In Cuba in the 1990s, the collapse of USSR had important repercussions on the economy, and the population survived only in extreme poverty. The seriousness of the crisis made it necessary to redefine the ideology of the political regime, while the Catholic Church assumed an important social role thanks to international Catholic aid. It is in this context that the Castro State and the Catholic Church entered into a new relationship, one which made possible a papal visit in January 1998. Despite the conciliatory tone of the official discourse of both institutions, however, tensions still existed between them. The State encouraged tolerance towards religion, even inside the Communist Party, but made sure to promote religious diversity in order to reduce the Church’s power. The Church was still perceived as a pole of ideological opposition to the regime. The aim of this article is to recount the strategies of State and Church as they approached each other with mistrust during the period 1990 to 2005. It also attempts to understand how the population of Havana reacted to both institutions in terms of their discourses and social roles.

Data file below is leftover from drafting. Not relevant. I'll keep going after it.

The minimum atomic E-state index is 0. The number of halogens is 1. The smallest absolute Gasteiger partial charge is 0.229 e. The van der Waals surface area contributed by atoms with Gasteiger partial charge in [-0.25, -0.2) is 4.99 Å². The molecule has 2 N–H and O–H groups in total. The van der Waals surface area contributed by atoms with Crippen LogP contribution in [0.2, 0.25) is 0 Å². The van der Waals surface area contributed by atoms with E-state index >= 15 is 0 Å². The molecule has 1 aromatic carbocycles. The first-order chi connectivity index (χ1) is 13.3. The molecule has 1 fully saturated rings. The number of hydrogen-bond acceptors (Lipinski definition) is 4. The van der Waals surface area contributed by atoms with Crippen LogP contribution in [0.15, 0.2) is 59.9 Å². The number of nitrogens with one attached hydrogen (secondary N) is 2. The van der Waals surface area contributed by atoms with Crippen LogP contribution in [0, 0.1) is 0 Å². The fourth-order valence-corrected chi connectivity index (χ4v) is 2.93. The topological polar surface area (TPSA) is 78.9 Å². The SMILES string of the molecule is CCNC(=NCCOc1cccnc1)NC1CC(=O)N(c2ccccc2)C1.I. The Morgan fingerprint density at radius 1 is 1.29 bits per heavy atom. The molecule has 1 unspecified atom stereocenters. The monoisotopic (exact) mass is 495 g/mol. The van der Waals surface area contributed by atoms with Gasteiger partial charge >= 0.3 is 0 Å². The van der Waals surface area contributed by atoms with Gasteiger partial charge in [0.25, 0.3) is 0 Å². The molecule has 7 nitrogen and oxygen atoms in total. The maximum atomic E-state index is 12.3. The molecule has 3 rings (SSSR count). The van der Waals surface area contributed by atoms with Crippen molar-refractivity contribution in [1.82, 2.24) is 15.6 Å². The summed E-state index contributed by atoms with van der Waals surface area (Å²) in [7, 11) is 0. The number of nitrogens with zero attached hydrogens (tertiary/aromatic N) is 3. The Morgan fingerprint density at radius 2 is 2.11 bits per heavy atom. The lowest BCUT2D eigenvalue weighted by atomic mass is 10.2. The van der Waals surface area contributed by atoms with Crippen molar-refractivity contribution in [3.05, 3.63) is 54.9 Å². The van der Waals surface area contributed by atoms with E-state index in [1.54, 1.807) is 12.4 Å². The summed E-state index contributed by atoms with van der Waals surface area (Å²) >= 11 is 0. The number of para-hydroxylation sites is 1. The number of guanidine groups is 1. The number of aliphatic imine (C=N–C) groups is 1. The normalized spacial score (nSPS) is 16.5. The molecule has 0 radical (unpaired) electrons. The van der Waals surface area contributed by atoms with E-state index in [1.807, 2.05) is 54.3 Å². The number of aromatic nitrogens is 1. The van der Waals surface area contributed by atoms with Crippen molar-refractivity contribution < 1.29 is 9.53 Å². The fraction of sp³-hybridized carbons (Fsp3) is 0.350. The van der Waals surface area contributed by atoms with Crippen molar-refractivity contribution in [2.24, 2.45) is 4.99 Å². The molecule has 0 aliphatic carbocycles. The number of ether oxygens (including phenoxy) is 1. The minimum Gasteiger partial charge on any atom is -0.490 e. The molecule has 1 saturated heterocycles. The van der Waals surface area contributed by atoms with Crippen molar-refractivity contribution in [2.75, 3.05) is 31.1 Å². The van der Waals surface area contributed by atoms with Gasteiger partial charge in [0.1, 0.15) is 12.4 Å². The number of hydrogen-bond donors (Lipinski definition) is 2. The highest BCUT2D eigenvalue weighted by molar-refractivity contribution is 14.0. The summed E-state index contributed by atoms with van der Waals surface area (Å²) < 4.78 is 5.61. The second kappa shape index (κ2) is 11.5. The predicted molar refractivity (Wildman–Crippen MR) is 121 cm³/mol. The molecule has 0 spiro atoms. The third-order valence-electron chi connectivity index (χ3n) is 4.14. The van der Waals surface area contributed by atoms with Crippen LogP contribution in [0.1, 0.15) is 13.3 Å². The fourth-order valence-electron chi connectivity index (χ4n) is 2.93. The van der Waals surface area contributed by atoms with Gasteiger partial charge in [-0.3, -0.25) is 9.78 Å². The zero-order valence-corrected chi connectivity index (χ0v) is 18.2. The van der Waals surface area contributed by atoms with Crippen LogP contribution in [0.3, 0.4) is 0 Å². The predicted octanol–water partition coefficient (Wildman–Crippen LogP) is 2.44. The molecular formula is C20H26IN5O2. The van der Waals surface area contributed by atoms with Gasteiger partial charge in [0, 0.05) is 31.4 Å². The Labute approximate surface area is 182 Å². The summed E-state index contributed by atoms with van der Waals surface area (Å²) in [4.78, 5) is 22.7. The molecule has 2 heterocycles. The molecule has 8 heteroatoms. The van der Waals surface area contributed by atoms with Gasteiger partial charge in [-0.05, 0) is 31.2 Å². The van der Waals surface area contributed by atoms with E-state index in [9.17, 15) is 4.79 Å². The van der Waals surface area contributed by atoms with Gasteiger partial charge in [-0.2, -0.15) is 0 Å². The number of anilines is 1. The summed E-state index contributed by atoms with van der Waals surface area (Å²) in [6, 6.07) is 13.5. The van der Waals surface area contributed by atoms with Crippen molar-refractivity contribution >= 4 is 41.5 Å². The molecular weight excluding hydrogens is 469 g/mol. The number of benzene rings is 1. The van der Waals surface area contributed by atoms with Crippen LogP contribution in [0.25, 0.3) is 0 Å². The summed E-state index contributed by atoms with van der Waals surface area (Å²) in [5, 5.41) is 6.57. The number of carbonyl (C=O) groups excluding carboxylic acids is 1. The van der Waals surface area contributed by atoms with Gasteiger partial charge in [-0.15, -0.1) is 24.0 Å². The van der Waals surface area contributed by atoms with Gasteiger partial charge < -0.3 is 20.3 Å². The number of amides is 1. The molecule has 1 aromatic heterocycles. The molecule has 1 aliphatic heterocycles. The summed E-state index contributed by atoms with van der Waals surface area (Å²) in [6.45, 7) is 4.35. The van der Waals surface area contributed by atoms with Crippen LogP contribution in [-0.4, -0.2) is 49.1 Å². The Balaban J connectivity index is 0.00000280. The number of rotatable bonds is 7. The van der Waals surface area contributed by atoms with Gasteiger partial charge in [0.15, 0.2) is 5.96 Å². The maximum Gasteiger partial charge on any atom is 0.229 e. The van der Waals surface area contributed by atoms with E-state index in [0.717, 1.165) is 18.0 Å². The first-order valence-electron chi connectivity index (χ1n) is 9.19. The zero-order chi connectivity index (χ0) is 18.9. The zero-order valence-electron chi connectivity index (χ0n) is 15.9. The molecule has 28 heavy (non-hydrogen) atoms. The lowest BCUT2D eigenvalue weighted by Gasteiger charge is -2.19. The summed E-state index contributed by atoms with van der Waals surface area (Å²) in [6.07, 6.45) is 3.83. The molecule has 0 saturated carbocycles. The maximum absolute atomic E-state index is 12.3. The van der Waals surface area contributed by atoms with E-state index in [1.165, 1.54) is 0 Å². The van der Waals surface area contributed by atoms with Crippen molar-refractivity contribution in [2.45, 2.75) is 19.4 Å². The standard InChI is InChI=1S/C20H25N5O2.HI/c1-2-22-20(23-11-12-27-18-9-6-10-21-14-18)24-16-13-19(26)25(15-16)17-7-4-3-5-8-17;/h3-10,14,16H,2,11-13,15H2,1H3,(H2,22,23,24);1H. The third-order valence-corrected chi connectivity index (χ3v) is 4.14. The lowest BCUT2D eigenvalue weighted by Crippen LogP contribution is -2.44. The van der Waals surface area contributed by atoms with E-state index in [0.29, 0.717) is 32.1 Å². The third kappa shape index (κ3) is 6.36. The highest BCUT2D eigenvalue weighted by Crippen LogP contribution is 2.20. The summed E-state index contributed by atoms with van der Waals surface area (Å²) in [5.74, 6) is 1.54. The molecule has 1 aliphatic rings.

By Valentine Gauchotte-Mayaud